Sunday, July 11, 2010
Standing Firm: 2 Thessalonians 2:3-17
*This lesson can also be found at: http://www.faithandliferesources.org/curriculum/abs/abs100718.html
The person who does not stand for something will fall for anything. I used to quote this old saying with a bit of theological self-assuredness and pride. If you can’t stand firm on the Bible, then you will probably end up believing whatever comes down the pike. As for “tradition,” that was particularly shaking ground upon which to stand. Though today I’m probably a lot more open to diverse perspectives on certain beliefs and have a greater appreciation for tradition, I am still convinced that there are some beliefs upon which we need to stand firm.
The writer of 2 Thessalonians admonishes believers to “stand firm and hold fast to the traditions that you were taught by us.” The traditions in this text are different from the “human traditions” that Jesus critiqued in his encounters with the Scribes in the Gospels. Jesus criticized the scribal traditions that became encrustations upon the Law encasing its life giving heart. The traditions referred to in 2 Thessalonians are basic Christian teachings handed down to the church. In the church tradition I grew up in, which was not understood as a “tradition,” traditions were human teachings as opposed to God’s inerrant teachings from the Bible. We would never stand firm on any tradition, only the Bible.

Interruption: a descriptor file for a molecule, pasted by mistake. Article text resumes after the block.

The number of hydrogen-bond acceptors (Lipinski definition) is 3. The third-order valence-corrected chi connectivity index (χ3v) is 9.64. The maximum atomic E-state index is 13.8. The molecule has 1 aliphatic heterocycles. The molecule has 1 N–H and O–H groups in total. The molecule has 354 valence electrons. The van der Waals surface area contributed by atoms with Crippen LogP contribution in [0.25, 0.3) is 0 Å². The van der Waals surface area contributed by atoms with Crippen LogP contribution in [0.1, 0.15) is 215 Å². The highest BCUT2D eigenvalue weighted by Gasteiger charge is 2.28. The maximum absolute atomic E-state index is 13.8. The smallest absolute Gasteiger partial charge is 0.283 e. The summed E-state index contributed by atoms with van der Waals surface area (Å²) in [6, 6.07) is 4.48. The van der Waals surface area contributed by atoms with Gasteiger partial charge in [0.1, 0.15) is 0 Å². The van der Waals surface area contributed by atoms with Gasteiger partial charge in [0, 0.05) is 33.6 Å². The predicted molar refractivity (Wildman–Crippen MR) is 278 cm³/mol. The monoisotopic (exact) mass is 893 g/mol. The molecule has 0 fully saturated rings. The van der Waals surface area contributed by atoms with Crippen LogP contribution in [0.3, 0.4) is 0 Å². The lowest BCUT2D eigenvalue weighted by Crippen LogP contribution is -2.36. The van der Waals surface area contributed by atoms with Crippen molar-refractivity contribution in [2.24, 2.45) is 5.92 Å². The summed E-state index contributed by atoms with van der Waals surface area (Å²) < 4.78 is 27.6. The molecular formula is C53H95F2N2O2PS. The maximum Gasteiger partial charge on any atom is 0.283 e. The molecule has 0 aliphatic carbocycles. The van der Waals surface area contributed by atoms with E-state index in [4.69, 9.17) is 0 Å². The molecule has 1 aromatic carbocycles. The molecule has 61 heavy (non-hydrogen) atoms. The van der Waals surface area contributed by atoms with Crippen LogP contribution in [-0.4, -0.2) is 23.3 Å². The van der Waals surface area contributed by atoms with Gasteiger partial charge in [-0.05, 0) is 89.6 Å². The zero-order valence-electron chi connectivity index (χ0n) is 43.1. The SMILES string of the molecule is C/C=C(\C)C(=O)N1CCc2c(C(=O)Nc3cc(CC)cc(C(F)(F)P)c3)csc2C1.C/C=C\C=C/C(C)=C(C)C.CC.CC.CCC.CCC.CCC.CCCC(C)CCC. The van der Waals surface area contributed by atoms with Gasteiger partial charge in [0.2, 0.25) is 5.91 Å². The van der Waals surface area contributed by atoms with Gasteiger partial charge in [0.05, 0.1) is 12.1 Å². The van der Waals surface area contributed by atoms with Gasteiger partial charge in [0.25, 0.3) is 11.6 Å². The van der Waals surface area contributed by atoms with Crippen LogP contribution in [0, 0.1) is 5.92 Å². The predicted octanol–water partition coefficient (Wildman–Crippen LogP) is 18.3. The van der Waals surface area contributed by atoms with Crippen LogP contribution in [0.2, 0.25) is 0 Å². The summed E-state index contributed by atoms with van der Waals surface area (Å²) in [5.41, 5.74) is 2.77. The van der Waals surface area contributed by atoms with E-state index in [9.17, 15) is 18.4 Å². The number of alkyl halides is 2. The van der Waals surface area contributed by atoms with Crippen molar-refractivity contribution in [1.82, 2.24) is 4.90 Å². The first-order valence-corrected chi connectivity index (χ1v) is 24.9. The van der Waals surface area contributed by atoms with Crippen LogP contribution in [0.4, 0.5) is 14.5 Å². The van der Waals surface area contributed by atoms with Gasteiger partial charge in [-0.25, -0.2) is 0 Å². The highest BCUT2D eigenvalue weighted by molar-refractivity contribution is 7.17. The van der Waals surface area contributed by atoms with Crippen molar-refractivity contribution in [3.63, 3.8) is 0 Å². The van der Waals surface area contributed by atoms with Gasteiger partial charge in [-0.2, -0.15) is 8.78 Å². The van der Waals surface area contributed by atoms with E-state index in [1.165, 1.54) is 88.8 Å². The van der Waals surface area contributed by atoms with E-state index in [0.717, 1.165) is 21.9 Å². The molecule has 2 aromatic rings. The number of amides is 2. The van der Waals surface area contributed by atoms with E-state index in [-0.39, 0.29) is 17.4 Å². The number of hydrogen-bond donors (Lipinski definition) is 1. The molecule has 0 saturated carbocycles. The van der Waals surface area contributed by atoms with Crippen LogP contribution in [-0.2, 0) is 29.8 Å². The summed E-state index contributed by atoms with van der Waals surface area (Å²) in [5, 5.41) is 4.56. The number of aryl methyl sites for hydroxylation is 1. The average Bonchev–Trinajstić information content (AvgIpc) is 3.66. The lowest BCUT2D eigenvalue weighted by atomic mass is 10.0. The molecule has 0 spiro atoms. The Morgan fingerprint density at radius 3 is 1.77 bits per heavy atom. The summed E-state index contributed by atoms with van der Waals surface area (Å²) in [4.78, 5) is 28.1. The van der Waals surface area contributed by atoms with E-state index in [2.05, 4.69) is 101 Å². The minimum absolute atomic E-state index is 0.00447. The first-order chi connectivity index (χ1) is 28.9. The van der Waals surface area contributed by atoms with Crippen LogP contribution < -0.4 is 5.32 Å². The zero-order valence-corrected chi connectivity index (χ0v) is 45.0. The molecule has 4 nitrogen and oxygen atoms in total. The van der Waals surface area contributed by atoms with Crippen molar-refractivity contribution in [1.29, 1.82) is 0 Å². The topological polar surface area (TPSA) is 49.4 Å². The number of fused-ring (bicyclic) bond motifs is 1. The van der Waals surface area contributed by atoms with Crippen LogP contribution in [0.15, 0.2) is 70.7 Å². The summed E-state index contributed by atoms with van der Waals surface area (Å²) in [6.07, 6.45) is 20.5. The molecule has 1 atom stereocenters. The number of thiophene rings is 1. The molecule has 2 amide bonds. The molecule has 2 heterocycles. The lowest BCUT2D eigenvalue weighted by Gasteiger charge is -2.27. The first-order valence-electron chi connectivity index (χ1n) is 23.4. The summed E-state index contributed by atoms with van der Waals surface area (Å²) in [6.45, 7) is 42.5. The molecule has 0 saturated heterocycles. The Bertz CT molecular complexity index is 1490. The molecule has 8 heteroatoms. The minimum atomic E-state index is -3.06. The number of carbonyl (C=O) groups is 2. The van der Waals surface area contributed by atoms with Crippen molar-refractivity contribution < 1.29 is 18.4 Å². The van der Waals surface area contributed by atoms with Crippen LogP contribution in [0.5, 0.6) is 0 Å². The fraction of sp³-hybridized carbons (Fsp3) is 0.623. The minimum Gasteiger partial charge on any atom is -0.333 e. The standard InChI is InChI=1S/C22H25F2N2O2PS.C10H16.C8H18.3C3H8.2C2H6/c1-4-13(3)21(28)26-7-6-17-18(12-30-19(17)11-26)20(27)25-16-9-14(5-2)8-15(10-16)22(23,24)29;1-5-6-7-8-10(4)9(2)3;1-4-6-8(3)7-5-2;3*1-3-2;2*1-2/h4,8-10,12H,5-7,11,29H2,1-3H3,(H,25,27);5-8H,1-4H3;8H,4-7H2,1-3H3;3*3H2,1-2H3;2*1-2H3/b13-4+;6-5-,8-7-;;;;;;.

In our text “standing firm upon the tradition” was about holding fast to the basic Christian teachings that the Thessalonians had received from their teachers. There was no Bible per se at the time upon which to firmly stand. There were rather stories, traditions, core writings of the Hebrew people, the oral traditions and stories of Jesus, and the essentials of the gospel message. The writer admonishes: Stand firm on the essential message of Jesus!
We don’t have to hold fast to our particular interpretations of the End Times. We need not firmly clutch onto any one theory of the atonement. We don’t have to fight over our preferred form of worship. We can be open to other cultural expressions of the Christian faith than our own. Rather, stand firm upon the basic Christian teachings we have received and hang a little looser with the rest.
• What teachings do you “stand firm” upon?
• What teachings are you more open to viewing from different perspectives?
• What teachings do you feel the church needs to “take a stand” upon?